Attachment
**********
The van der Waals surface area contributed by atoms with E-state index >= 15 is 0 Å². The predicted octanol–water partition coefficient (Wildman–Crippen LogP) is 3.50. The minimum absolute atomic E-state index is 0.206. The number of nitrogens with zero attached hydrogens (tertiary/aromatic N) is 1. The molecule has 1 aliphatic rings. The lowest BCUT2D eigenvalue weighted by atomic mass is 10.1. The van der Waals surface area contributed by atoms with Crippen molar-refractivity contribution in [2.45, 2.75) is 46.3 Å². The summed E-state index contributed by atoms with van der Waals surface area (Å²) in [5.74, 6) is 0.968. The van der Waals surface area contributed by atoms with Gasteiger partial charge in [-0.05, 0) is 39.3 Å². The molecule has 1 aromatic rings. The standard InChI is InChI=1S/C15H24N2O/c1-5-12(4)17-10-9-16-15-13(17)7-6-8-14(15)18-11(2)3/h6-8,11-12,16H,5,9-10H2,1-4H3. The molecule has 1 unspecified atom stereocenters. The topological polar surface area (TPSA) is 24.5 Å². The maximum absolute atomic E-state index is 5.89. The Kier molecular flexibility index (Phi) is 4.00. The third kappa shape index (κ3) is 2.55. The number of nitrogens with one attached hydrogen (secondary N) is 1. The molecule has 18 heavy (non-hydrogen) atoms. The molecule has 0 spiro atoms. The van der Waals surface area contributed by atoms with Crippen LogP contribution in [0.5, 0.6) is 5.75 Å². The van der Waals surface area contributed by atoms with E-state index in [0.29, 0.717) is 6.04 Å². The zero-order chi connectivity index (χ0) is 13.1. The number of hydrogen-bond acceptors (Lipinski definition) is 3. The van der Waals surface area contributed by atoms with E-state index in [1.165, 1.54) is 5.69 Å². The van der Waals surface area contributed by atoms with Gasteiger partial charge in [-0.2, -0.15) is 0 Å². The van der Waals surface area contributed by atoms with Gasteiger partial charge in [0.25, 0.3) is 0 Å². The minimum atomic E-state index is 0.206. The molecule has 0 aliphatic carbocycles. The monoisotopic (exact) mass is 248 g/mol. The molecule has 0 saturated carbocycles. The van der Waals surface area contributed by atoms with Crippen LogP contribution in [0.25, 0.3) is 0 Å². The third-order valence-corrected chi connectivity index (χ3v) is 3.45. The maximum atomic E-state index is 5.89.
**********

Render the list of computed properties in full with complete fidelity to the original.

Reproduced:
The van der Waals surface area contributed by atoms with E-state index >= 15 is 0 Å². The predicted octanol–water partition coefficient (Wildman–Crippen LogP) is 3.50. The minimum absolute atomic E-state index is 0.206. The number of nitrogens with zero attached hydrogens (tertiary/aromatic N) is 1. The molecule has 1 aliphatic rings. The lowest BCUT2D eigenvalue weighted by atomic mass is 10.1. The van der Waals surface area contributed by atoms with Crippen molar-refractivity contribution in [2.45, 2.75) is 46.3 Å². The summed E-state index contributed by atoms with van der Waals surface area (Å²) in [5.74, 6) is 0.968. The van der Waals surface area contributed by atoms with Gasteiger partial charge in [-0.05, 0) is 39.3 Å². The molecule has 1 aromatic rings. The standard InChI is InChI=1S/C15H24N2O/c1-5-12(4)17-10-9-16-15-13(17)7-6-8-14(15)18-11(2)3/h6-8,11-12,16H,5,9-10H2,1-4H3. The molecule has 1 unspecified atom stereocenters. The topological polar surface area (TPSA) is 24.5 Å². The maximum absolute atomic E-state index is 5.89. The Kier molecular flexibility index (Phi) is 4.00. The third kappa shape index (κ3) is 2.55. The number of nitrogens with one attached hydrogen (secondary N) is 1. The molecule has 18 heavy (non-hydrogen) atoms. The molecule has 0 spiro atoms. The van der Waals surface area contributed by atoms with Crippen LogP contribution in [0.5, 0.6) is 5.75 Å². The van der Waals surface area contributed by atoms with E-state index in [0.29, 0.717) is 6.04 Å². The zero-order chi connectivity index (χ0) is 13.1. The number of hydrogen-bond acceptors (Lipinski definition) is 3. The van der Waals surface area contributed by atoms with E-state index in [1.165, 1.54) is 5.69 Å². The van der Waals surface area contributed by atoms with Gasteiger partial charge in [-0.2, -0.15) is 0 Å². The van der Waals surface area contributed by atoms with Gasteiger partial charge in [0.25, 0.3) is 0 Å². The minimum atomic E-state index is 0.206. The molecule has 0 aliphatic carbocycles. The monoisotopic (exact) mass is 248 g/mol. The molecule has 0 saturated carbocycles. The van der Waals surface area contributed by atoms with Crippen LogP contribution in [0.25, 0.3) is 0 Å². The third-order valence-corrected chi connectivity index (χ3v) is 3.45. The maximum atomic E-state index is 5.89.